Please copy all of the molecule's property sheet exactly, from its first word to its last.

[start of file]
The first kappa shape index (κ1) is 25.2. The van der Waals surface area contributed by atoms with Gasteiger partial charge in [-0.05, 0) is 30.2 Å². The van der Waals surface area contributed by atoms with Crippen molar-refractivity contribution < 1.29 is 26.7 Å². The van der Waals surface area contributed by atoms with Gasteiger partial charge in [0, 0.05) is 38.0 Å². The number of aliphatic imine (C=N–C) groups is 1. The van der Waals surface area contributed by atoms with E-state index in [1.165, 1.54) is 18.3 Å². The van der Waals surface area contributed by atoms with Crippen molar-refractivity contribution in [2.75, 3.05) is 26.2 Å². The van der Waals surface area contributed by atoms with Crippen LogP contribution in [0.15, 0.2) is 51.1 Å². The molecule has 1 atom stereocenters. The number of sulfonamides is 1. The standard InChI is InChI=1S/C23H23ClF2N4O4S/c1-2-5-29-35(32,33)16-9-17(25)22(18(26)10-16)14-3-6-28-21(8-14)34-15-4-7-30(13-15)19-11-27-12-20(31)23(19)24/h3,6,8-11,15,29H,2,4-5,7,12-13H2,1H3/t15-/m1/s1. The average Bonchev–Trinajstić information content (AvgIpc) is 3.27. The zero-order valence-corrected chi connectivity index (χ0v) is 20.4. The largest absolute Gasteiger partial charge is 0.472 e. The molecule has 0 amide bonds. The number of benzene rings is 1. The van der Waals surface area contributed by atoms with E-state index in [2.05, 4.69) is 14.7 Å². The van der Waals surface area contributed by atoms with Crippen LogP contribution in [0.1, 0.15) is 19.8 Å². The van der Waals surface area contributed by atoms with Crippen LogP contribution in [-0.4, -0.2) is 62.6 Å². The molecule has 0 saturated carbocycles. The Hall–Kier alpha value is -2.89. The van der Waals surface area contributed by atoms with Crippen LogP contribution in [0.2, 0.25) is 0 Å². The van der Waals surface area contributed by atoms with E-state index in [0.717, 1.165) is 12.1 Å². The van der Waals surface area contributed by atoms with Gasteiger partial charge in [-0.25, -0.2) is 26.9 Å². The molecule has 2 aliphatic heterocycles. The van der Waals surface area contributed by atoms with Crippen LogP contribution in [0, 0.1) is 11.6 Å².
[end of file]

The first kappa shape index (κ1) is 25.2. The van der Waals surface area contributed by atoms with Gasteiger partial charge in [-0.05, 0) is 30.2 Å². The van der Waals surface area contributed by atoms with Crippen molar-refractivity contribution < 1.29 is 26.7 Å². The van der Waals surface area contributed by atoms with Gasteiger partial charge in [0, 0.05) is 38.0 Å². The number of aliphatic imine (C=N–C) groups is 1. The van der Waals surface area contributed by atoms with E-state index in [1.165, 1.54) is 18.3 Å². The van der Waals surface area contributed by atoms with Crippen molar-refractivity contribution in [2.75, 3.05) is 26.2 Å². The van der Waals surface area contributed by atoms with Crippen LogP contribution in [0.15, 0.2) is 51.1 Å². The molecule has 1 atom stereocenters. The number of sulfonamides is 1. The standard InChI is InChI=1S/C23H23ClF2N4O4S/c1-2-5-29-35(32,33)16-9-17(25)22(18(26)10-16)14-3-6-28-21(8-14)34-15-4-7-30(13-15)19-11-27-12-20(31)23(19)24/h3,6,8-11,15,29H,2,4-5,7,12-13H2,1H3/t15-/m1/s1. The average Bonchev–Trinajstić information content (AvgIpc) is 3.27. The zero-order valence-corrected chi connectivity index (χ0v) is 20.4. The largest absolute Gasteiger partial charge is 0.472 e. The molecule has 0 amide bonds. The number of benzene rings is 1. The van der Waals surface area contributed by atoms with E-state index in [2.05, 4.69) is 14.7 Å². The van der Waals surface area contributed by atoms with Crippen LogP contribution in [0.1, 0.15) is 19.8 Å². The van der Waals surface area contributed by atoms with Crippen LogP contribution in [-0.4, -0.2) is 62.6 Å². The molecule has 0 saturated carbocycles. The Hall–Kier alpha value is -2.89. The van der Waals surface area contributed by atoms with Crippen LogP contribution in [0.2, 0.25) is 0 Å². The van der Waals surface area contributed by atoms with E-state index in [0.717, 1.165) is 12.1 Å². The van der Waals surface area contributed by atoms with Gasteiger partial charge in [-0.25, -0.2) is 26.9 Å². The molecule has 2 aliphatic heterocycles. The van der Waals surface area contributed by atoms with Crippen LogP contribution in [0, 0.1) is 11.6 Å².